As our Photographic Assistant is on leave this week, I thought I would try and use our database to find a suitable harvest image. I have to admit I usually run straight to my colleagues in the reading room when I need something from the archives, so I was really pleased that the terms I used (MERL, archive, harvesting, Farmers Weekly) to narrow my search revealed (amongst many others) this beautiful – and local – picture… That was the extent of my researching ability, however, and University Archivist Guy Baxter came to my rescue to delve more deeply and find out more about the image… (Alison Hilton, Marketing Officer)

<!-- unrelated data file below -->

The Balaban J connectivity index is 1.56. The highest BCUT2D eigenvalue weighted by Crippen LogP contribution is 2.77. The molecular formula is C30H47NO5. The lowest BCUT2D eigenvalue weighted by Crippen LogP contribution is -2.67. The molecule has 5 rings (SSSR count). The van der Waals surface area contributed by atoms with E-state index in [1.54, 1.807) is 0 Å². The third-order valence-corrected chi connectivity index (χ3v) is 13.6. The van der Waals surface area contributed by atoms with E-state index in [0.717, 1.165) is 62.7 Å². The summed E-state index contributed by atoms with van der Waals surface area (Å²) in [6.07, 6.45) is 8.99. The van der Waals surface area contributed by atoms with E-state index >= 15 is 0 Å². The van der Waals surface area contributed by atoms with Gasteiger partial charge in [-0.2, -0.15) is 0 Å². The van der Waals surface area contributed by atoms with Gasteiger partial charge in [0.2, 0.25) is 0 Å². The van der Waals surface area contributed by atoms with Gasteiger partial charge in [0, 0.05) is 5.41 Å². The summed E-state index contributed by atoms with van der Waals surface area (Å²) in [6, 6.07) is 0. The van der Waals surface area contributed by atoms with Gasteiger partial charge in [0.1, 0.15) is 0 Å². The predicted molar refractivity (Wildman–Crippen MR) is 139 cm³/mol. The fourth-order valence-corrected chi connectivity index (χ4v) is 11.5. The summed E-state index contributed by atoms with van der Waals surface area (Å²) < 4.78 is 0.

This photograph, by the Reading based photographer Eric Guy, shows “lodged wheat” being gathered up by hand in 1945. When a crop is “lodged” it means that it has been flattened by the wind, making it difficult to harvest. Eric Guy gave this photograph the caption “Picking up the last of the Harvest” but this particular print was not found in his own collection at MERL, but in the Museum’s Farmers Weekly’s picture library collection. In fact, the image was used in Farmers Weekly on 19 October 1945, with the following caption:
“The “Indian Summer” has enabled crops to be rescued in many parts of the country. This lodged wheat, on a farm in the Streatley Hills, near Basildon, Berks, was too much for the binder, but now it has been safely hand-gathered.”
A binder is a machine for reaping crops – now largely obsolete, as the combine-harvester does the job of both the binder and the threshing machine. For details of the binder on display at MERL, see the entry in our database
Although at first glance the crop is being loaded onto an old farm wagon, a closer look reveals rubber tyres, and a tractor rather than a horse at the front.